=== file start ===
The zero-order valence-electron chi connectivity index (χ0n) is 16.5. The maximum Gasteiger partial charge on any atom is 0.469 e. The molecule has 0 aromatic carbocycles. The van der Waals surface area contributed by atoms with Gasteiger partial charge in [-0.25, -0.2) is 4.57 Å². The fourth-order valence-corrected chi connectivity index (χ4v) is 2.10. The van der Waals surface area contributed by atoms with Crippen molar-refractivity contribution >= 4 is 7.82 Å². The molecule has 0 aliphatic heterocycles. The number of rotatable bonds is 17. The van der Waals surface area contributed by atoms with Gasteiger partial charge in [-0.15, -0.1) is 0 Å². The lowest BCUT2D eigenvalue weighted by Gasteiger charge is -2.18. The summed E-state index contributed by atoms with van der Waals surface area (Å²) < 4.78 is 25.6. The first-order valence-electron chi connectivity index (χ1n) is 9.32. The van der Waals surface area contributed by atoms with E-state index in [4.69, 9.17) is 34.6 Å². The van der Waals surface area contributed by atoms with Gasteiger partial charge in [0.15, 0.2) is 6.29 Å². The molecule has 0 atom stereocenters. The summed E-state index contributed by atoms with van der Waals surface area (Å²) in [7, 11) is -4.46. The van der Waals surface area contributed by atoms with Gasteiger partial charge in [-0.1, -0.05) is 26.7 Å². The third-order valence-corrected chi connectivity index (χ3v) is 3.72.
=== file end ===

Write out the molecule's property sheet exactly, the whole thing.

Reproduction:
The zero-order valence-electron chi connectivity index (χ0n) is 16.5. The maximum Gasteiger partial charge on any atom is 0.469 e. The molecule has 0 aromatic carbocycles. The van der Waals surface area contributed by atoms with Gasteiger partial charge in [-0.25, -0.2) is 4.57 Å². The fourth-order valence-corrected chi connectivity index (χ4v) is 2.10. The van der Waals surface area contributed by atoms with Crippen molar-refractivity contribution >= 4 is 7.82 Å². The molecule has 0 aliphatic heterocycles. The number of rotatable bonds is 17. The van der Waals surface area contributed by atoms with Gasteiger partial charge in [-0.15, -0.1) is 0 Å². The lowest BCUT2D eigenvalue weighted by Gasteiger charge is -2.18. The summed E-state index contributed by atoms with van der Waals surface area (Å²) < 4.78 is 25.6. The first-order valence-electron chi connectivity index (χ1n) is 9.32. The van der Waals surface area contributed by atoms with E-state index in [4.69, 9.17) is 34.6 Å². The van der Waals surface area contributed by atoms with Gasteiger partial charge in [0.15, 0.2) is 6.29 Å². The molecule has 0 atom stereocenters. The summed E-state index contributed by atoms with van der Waals surface area (Å²) in [7, 11) is -4.46. The van der Waals surface area contributed by atoms with Gasteiger partial charge in [-0.1, -0.05) is 26.7 Å². The third-order valence-corrected chi connectivity index (χ3v) is 3.72.